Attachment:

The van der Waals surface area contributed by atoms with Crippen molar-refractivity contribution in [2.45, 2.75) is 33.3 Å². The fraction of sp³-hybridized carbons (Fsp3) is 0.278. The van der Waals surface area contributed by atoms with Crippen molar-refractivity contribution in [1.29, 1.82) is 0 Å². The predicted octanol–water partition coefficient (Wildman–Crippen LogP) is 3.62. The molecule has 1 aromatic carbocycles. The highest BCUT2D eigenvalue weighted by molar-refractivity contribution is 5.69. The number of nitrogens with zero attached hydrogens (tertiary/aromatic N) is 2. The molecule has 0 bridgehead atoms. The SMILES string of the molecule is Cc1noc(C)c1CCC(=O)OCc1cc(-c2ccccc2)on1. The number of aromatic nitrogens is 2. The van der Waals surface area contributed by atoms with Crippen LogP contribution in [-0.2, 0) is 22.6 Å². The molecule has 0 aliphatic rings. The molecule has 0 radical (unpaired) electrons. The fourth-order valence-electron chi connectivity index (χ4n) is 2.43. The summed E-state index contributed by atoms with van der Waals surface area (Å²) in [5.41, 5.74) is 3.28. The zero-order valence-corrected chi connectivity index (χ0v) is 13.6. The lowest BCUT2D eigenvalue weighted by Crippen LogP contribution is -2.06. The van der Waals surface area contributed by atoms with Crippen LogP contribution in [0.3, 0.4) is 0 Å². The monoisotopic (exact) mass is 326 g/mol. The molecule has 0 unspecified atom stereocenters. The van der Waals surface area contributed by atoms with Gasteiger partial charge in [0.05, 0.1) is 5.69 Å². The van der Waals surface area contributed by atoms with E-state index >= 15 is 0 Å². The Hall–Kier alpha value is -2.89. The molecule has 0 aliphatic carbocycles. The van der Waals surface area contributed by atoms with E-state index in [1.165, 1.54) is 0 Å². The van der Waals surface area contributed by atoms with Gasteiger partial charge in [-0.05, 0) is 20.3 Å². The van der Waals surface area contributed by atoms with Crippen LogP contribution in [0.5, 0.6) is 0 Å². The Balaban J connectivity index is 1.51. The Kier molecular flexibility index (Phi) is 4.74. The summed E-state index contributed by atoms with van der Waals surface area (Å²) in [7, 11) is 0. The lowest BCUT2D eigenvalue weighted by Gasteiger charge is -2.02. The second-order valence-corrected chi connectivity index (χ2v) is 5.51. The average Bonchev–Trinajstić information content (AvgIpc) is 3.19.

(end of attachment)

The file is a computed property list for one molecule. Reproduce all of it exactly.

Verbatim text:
The van der Waals surface area contributed by atoms with Crippen molar-refractivity contribution in [2.45, 2.75) is 33.3 Å². The fraction of sp³-hybridized carbons (Fsp3) is 0.278. The van der Waals surface area contributed by atoms with Crippen molar-refractivity contribution in [1.29, 1.82) is 0 Å². The predicted octanol–water partition coefficient (Wildman–Crippen LogP) is 3.62. The molecule has 1 aromatic carbocycles. The highest BCUT2D eigenvalue weighted by molar-refractivity contribution is 5.69. The number of nitrogens with zero attached hydrogens (tertiary/aromatic N) is 2. The molecule has 0 bridgehead atoms. The SMILES string of the molecule is Cc1noc(C)c1CCC(=O)OCc1cc(-c2ccccc2)on1. The number of aromatic nitrogens is 2. The van der Waals surface area contributed by atoms with Crippen LogP contribution in [-0.2, 0) is 22.6 Å². The molecule has 0 aliphatic rings. The molecule has 0 radical (unpaired) electrons. The fourth-order valence-electron chi connectivity index (χ4n) is 2.43. The summed E-state index contributed by atoms with van der Waals surface area (Å²) in [5.41, 5.74) is 3.28. The zero-order valence-corrected chi connectivity index (χ0v) is 13.6. The lowest BCUT2D eigenvalue weighted by Crippen LogP contribution is -2.06. The van der Waals surface area contributed by atoms with Crippen LogP contribution in [0.3, 0.4) is 0 Å². The monoisotopic (exact) mass is 326 g/mol. The molecule has 0 unspecified atom stereocenters. The van der Waals surface area contributed by atoms with Gasteiger partial charge in [0.05, 0.1) is 5.69 Å². The van der Waals surface area contributed by atoms with E-state index >= 15 is 0 Å². The Hall–Kier alpha value is -2.89. The molecule has 0 aliphatic carbocycles. The van der Waals surface area contributed by atoms with E-state index in [1.165, 1.54) is 0 Å². The van der Waals surface area contributed by atoms with Gasteiger partial charge in [-0.05, 0) is 20.3 Å². The van der Waals surface area contributed by atoms with Crippen LogP contribution in [0.5, 0.6) is 0 Å². The Balaban J connectivity index is 1.51. The Kier molecular flexibility index (Phi) is 4.74. The summed E-state index contributed by atoms with van der Waals surface area (Å²) in [7, 11) is 0. The lowest BCUT2D eigenvalue weighted by Gasteiger charge is -2.02. The second-order valence-corrected chi connectivity index (χ2v) is 5.51. The average Bonchev–Trinajstić information content (AvgIpc) is 3.19.